5.2 Volumetric Oxygen Mass Transfer Coefficient
In a typical aeration system, oxygen from the air bubble is transferred through the gas-liquid interface followed by liquid phase diffusion/bulk transport to the cells. Although this is a multi-step serial transport, in a well dispersed systems, the major resistance to oxygen transfer is in the liquid film surrounding the gas bubble. Consider the oxygen concentration profiles in the region near the interface illustrated in Figure 5-1.
Figure 5-1 Oxygen Concentration Profile at Air Bubble-Medium Interface
The transport of oxygen through the gas and liquid films are equal at steady state. They can be expressed by
where subscript G and L refer to gas and liquid phases respectively. The terms, NO2G and NO2L are oxygen transfer expressed in g O2 h-1, A is interfacial area and CDO is oxygen concentration expressed in g O2 per unit volume. At the interface, equilibrium between the liquid and gas phase oxygen is reached. That is
Because of low oxygen solubility and the fact that kG is much higher than kL,
Hence, Eq (5-1a) can be written as
The subscript L in NO2 has been dropped to note that the above represents overall transfer of oxygen. The driving force in the above consists of the difference between bulk oxygen concentrations in the two phases; the first term represents the concentration of oxygen in the liquid which is in equilibrium with the bulk gas phase oxygen. If air is the gas medium, this term will equal to 7 mg/L at 35 C.
When the above oxygen transfer is applied to an entire volume of a bioreactor, A will represent the total interfacial area and kL will represent an average mass transfer coefficient. The concentrations will be bulk gas and liquid phase oxygen concentrations. If we divide the above equation by volume of liquid phase, V, the resulting term will represent the amount of oxygen transfered per unit volume per unit time --- which is in the same units as the rate expressions we saw in last chapter. Since the rate is due to a physical phenomena, let us distinguish it by the symbol, RO2. That is,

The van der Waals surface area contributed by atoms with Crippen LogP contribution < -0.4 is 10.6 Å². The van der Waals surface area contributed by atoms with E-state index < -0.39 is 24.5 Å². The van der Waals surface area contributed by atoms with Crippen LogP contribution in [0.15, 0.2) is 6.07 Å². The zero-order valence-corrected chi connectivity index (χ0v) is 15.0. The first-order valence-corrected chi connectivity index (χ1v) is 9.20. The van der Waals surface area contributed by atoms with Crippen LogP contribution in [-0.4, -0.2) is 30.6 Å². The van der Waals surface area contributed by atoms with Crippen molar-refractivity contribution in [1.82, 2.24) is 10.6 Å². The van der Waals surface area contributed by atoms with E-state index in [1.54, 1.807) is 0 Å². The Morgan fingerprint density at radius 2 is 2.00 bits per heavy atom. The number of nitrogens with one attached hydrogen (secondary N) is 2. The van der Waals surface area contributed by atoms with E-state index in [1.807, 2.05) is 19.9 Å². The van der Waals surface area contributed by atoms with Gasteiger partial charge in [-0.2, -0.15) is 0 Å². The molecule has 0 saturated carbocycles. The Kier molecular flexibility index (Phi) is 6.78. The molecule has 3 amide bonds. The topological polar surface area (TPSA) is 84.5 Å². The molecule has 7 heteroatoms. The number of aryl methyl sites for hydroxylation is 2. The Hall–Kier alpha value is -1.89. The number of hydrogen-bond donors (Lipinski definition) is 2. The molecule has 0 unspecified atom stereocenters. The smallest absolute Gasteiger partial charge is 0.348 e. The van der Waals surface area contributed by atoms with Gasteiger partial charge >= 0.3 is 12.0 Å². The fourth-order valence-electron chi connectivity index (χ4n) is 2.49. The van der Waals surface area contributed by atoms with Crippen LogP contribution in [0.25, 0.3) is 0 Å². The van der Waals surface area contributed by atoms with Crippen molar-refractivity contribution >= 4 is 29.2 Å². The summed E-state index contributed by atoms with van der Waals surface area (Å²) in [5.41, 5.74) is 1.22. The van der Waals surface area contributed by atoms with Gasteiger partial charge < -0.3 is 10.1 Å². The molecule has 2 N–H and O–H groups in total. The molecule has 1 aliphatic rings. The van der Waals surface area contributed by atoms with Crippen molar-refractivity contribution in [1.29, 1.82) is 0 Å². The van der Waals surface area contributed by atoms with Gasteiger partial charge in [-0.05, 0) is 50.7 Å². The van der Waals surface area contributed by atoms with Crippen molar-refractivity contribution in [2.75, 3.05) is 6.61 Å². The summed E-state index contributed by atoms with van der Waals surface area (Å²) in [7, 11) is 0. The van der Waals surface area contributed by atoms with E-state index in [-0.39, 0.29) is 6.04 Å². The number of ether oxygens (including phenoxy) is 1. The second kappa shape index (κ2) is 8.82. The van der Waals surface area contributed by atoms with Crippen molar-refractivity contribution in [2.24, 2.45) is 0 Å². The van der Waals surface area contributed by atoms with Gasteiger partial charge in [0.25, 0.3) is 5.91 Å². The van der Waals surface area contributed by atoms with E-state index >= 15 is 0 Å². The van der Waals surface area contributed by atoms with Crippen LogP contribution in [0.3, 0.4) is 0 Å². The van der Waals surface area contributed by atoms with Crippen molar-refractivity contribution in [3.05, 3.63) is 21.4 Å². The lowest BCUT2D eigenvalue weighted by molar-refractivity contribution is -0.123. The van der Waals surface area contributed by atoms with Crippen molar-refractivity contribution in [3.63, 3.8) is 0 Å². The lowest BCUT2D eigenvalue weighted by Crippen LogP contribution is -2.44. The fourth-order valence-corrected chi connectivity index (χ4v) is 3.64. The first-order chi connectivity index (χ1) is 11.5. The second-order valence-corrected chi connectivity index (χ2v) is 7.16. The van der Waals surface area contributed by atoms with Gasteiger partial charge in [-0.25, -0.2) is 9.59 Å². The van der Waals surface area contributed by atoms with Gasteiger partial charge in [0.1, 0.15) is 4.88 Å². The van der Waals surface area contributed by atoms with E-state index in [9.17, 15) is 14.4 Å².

The term, kL A represents the product of mass transfer coefficient and interfacial area available for mass treansfer. In a bioreactor, air is sparged and the liquid is agitated to break up the bubbles so that interfacial area can be kept high to enhance rate of oxygen transfer. In such systems, the area, A, is not easily measured or estimated. But, the term consisting of the product - mass transfer coefficient and interfacial area - is more readily measured. Further more, it is convenient to use interfacial area per unit volume, a, rather than total area, A because rate of oxygen transfer is expressed per unit volume of bioreactor, similar to rate of cell growth, which is reported on a volumetric basis. Hence, area per unit volume, a, is combined with the mass transfer coefficient, kL and is given by the term, kLa. In Eq(5-5) the term, can be replaced by oxygen solubility at bioreactor conditions, .
The above will be our working equation for describing transfer of oxygen from gas phase to growth medium. In order for us to calculate oxygen transfer rate (OTR), we need the mass transfer coefficient, kLa , solubility of oxygen in the medium, and the dissolved oxygen concentration in the medium, CDOL. In the last chapter we had used the notation, CDO to describe dissolved oxygen concentration. In the discussion above, there was a need to make a distinction between gas and liquid phase concentration. In Eq (5-5), one notes that both concentrations are expressed on the basis of liquid phase. Hence, from here on we will drop the subscript L. In situations where we need to make a distinction between the two phases, we will re-introduce the subscript L and G.